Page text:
- a significant majority of (citizen) respondents were against extending the scope of the Directive (ie further regulations)
- a vast majority of (citizen) respondents ... were in favour of lifting the ban on snus
- a significant majority of (citizen) respondents disagreed with the regulation of ingredients at the EU level
- a significant majority of (citizen) respondents opposed limiting access to tobacco products.
Unfortunately unelected bureaucrats appear to have ignored the views of citizen respondents when publishing the recommended revisions to the Tobacco Products Directive.
We therefore urge consumers to use this opportunity to advise the European Union that it must take greater account of the overwhelming public opposition to the revised TPD.
For decades smoking has been portrayed as a legal but potentially hazardous activity that only adults should engage in. For years it has been systematically de-glamourised. A combination of education and public information campaigns has persuaded most children that they should not even start smoking. Some of the proposals in the revised TPD could, ironically, undo some of that work.
We do not want children to smoke tobacco. We accept that the consumption of tobacco is an activity for informed adults only and we therefore support all reasonable regulations and initiatives that prevent or discourage children from purchasing and consuming tobacco.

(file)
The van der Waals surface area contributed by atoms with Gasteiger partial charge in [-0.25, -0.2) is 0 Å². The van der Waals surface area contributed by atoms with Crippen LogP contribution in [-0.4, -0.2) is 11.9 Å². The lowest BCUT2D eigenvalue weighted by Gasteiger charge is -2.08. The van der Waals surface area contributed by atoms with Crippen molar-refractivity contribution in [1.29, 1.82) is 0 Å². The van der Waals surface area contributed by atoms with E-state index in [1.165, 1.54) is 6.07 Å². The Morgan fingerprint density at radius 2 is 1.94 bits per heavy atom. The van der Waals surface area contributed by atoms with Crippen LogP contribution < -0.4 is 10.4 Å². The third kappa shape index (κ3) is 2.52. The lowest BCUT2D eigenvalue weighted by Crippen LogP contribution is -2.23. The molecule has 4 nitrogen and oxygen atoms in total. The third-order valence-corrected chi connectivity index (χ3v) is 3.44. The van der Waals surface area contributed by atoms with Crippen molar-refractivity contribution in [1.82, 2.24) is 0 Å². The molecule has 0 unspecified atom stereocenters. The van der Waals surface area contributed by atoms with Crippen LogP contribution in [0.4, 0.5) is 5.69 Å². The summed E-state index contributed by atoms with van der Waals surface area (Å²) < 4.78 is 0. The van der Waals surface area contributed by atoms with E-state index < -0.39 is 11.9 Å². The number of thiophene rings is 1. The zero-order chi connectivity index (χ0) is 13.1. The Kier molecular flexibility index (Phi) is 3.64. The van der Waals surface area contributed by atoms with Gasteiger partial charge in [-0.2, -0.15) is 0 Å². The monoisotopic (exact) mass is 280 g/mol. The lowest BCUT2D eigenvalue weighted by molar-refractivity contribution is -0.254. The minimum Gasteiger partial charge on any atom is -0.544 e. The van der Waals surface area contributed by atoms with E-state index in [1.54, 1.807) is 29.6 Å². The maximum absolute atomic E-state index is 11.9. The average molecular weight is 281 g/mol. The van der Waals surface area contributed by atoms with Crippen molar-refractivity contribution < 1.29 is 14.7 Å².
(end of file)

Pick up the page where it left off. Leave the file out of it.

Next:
We do not believe that the proposed revisions to the Tobacco Products Directive we have highlighted are reasonable or will have a significant impact on either youth or adult smoking rates. Worse, we believe that some of the proposed revisions may be counter-productive.
We consider the revisions to be motivated not by a desire to tackle youth smoking but to stigmatise adult smokers and 'denormalise' their habit so that adult smokers are effectively shamed into quitting.
Some of the revisions to the Tobacco Products Directive are fundamentally illiberal and potentially counter-productive. We urge the European Union to think again and engage with ALL stakeholders, including consumers, manufacturers and retailers, to develop reasonable policies that recognise both the health risks and the rights of adults to purchase and consume a legal product without harassment or undue government intervention.